It has been said that the seven last words of the church are: “We’ve never done it that way before.” It is astonishing that the church continues even though it has been collectively saying that since the beginning. The Old Testament church thought they had it right, then Jesus came along and wanted to change things. Gratefully his plaque only lasted three days. But it has been much the same since then. The early church bickered about the handling of finances (Acts 6:1), suffered from sharp personality conflict (Acts 15:39), and required arbitrary ritual conduct (Acts 21:20ff). As the years have passed the church has become institutionalized, and splintered off into hundreds of denominations, each with its own distinctives, doctrines, and disagreements with the others. There is much to regret when reviewing church history.
Yet the church, the people of God, survive and flourish. In spite of the institution of the church, the body of the church manages to plod along through time, haltingly, against the odds:
I think God must be very old and very tired. Maybe he used to look splendid and fine in his general’s uniform, but no more. He’s been on the march a long time, you know. And look at his rag-tag little army! All he has for soldiers are you and me. Dumb little army. Listen! The drum beat isn’t even regular. Everyone is out of step. And there! You see? God keeps stopping along the way to pick up one of his tinier soldiers who decided to wander off and play with a frog, or run in a field, or whose foot got tangled in the underbrush. He’ll never get anywhere that way. And yet, the march goes on.69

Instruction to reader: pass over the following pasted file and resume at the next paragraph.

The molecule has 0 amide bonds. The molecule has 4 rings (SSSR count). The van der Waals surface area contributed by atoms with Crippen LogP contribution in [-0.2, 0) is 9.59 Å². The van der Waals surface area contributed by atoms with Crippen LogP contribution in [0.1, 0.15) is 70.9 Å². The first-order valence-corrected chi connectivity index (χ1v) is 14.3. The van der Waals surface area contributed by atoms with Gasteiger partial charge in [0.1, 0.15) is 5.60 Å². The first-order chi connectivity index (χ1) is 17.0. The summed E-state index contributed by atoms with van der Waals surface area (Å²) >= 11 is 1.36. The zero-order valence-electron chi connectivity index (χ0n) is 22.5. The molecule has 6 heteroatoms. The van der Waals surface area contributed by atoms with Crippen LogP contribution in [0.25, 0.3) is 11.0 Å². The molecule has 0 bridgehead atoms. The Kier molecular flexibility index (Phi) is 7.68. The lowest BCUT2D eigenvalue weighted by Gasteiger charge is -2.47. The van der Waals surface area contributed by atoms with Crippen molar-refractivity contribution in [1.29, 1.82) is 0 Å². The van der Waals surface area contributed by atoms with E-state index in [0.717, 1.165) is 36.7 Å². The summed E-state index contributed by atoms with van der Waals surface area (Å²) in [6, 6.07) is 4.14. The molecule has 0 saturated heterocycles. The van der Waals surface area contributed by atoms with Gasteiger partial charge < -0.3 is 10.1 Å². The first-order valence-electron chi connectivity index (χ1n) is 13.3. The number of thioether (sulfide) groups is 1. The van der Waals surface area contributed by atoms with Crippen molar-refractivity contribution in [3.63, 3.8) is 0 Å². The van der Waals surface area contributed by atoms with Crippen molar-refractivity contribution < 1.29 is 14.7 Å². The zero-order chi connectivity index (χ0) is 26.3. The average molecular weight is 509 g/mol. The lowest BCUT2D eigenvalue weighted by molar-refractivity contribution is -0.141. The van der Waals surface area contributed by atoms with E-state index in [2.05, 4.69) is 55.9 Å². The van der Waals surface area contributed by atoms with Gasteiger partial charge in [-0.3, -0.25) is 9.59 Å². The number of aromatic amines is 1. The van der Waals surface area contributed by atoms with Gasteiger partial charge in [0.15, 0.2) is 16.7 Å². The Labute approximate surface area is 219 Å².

It is a good thing that God helps his army along or it would have been lost long ago. Not only do the tinier soldiers go off absent without leave to chase frogs, but not a few of the bigger soldiers decide they’ve marched enough and it’s time to settle down, so they build a fortress. When the fortress is under construction nothing is taken for granted, everything is new and exciting, and there is purpose in all of the soldier’s steps. However, as the years go by, daily duties that once had meaning evolve into habits without a beginning. The habits become rituals, the purpose of which has been lost but the importance of keeping has not. Indeed, attending to the rituals has grown in gravity over time. And eventually the fortress becomes a monument to God.
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